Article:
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Oracle Launches Exadata Storage Expansion Rack

A petabyte of extra storage gives enterprises faster access to Big Data, but they must use Oracle hardware and software.

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Oracle on Tuesday announced the Exadata Storage Expansion Rack, a system that can add more than a petabyte of extra storage to its Exadata Database Machine. Together with the existing Exadata hardware, it offers enterprise users faster access to larger databases at the expense of requiring Oracle hardware in addition to software. The announcement marks the first product launch in a storage strategy that Oracle outlined earlier this month, detailing its roadmap to become a leader in storage hardware technology while ensuring that Oracle products always work better with other Oracle products.

"Competitors love to describe Exadata as just an Oracle database running on Sun hardware, but it's much, much more than that," Tim Shetler, vice president of product management at Oracle, said in an interview. "It's a computing system designed to run the Oracle database as well as any platform could."

This means that Exadata storage devices include some of the Oracle database code to help them understand exactly what an Oracle 11g database running on the Exadata server needs, speeding up access times and reducing load on the network and the server's processor. "Most storage just responds to requests for blocks, but Exadata can employ storage processing power to offload database requests," said Shetler. To further reduce latency, it also includes solid-state flash caches, with decisions on what to cache again helped by the onboard Oracle code.

Exadata has implemented these proprietary techniques since 2009, but until now only on the hard drives within its database machines so Big Data customers faced an awkward workaround. "Previously, we'd tell them to buy another database machine and turn off the processors," said Shetler.

The new system offers the Exadata storage in dedicated racks, with each one using 2-TB hard drives to support up to 432 TB of storage when fully loaded. Up to seven of the racks can be connected to a single database machine. Customers can start out with a 96-TB quarter-rack system. However, the actual capacity that users will see varies depending on the type of data. Shetler said that Exadata's proprietary version of RAID reduces the full rack figure to about 200 TB, then compression increases it to about 2 PB. To boost performance, the same compression is used throughout the Database Machine, even for data held in RAM.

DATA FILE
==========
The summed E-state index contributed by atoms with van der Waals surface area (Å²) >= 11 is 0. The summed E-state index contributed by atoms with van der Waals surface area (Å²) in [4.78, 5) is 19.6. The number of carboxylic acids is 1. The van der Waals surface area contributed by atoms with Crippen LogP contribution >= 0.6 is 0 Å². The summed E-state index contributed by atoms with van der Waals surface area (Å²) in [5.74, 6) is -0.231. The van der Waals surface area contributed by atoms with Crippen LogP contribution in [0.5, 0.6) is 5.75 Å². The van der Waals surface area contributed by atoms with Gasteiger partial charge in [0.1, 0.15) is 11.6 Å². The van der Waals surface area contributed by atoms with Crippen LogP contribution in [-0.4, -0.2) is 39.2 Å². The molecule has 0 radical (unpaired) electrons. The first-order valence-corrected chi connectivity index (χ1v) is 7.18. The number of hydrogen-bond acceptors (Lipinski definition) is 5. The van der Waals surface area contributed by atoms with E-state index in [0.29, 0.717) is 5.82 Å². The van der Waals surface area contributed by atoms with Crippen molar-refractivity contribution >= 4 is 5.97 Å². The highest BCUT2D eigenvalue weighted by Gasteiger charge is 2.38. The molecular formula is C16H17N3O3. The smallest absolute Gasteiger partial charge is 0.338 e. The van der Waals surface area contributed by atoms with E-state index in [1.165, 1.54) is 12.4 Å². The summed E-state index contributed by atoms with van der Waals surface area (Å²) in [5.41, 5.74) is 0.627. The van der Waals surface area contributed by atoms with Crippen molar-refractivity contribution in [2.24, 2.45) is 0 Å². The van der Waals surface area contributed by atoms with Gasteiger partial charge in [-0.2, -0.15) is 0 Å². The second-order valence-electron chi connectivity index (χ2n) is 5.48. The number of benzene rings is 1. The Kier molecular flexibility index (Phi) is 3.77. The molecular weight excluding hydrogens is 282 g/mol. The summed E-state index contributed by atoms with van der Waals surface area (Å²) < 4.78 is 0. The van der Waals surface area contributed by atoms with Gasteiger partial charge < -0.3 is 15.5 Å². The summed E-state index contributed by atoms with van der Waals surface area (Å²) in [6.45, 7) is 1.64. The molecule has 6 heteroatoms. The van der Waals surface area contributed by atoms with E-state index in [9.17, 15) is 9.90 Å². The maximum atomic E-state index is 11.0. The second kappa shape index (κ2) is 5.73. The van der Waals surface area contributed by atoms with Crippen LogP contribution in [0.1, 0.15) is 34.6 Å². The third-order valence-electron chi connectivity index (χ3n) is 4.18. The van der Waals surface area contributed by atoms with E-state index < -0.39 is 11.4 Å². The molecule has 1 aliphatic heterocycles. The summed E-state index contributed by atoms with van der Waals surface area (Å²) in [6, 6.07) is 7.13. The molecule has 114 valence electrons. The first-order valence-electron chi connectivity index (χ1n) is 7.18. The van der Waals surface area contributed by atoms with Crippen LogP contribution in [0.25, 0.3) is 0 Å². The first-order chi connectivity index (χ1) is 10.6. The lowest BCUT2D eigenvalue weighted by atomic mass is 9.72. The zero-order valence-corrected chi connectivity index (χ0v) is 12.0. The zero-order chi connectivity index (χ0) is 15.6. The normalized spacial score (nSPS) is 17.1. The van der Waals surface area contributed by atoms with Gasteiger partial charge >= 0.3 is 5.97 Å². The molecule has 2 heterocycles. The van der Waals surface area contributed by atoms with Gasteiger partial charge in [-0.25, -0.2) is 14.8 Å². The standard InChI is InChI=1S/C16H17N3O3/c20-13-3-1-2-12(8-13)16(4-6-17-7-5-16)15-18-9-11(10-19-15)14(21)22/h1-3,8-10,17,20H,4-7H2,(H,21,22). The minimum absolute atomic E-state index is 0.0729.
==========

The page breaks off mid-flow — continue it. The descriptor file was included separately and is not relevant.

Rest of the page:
Whereas Exadata was originally positioned as a competitor to data warehousing appliances such as those from Teradata and IBM's Netezza, Oracle's ambitions for it are now much bigger. "Exadata supports standard Oracle databases and any data workload that customers can throw at it," said Shetler. In particular, Oracle is aiming it at online transaction processing (OLTP) applications that have a lot of reads and writes, whereas data warehousing is mostly reads. Teradata argues that the two types of applications are fundamentally different and require different database systems, whereas Oracle argues that they can all run on the same system.

Oracle also takes issue with other vendors' descriptions of their products as appliances. "We don't call it an appliance because that suggests something that's relatively small or that requires very little administrative support," said Shetler. While an Exadata machine is easier to get up and running than a traditional Oracle system, it can still take days of programming. In contrast, software databases take weeks or months, something Shetler blames on hardware rather than Oracle software.

The Exadata philosophy of designing server and storage hardware to fit a specific application runs counter to the virtualization trend, in which applications are decoupled from hardware and can run anywhere in the cloud. However, very high performance almost always requires dedicated hardware, and the time savings offered by pre-integrated appliances (or database machines) can provide many of the flexibility benefits often touted for virtualization.

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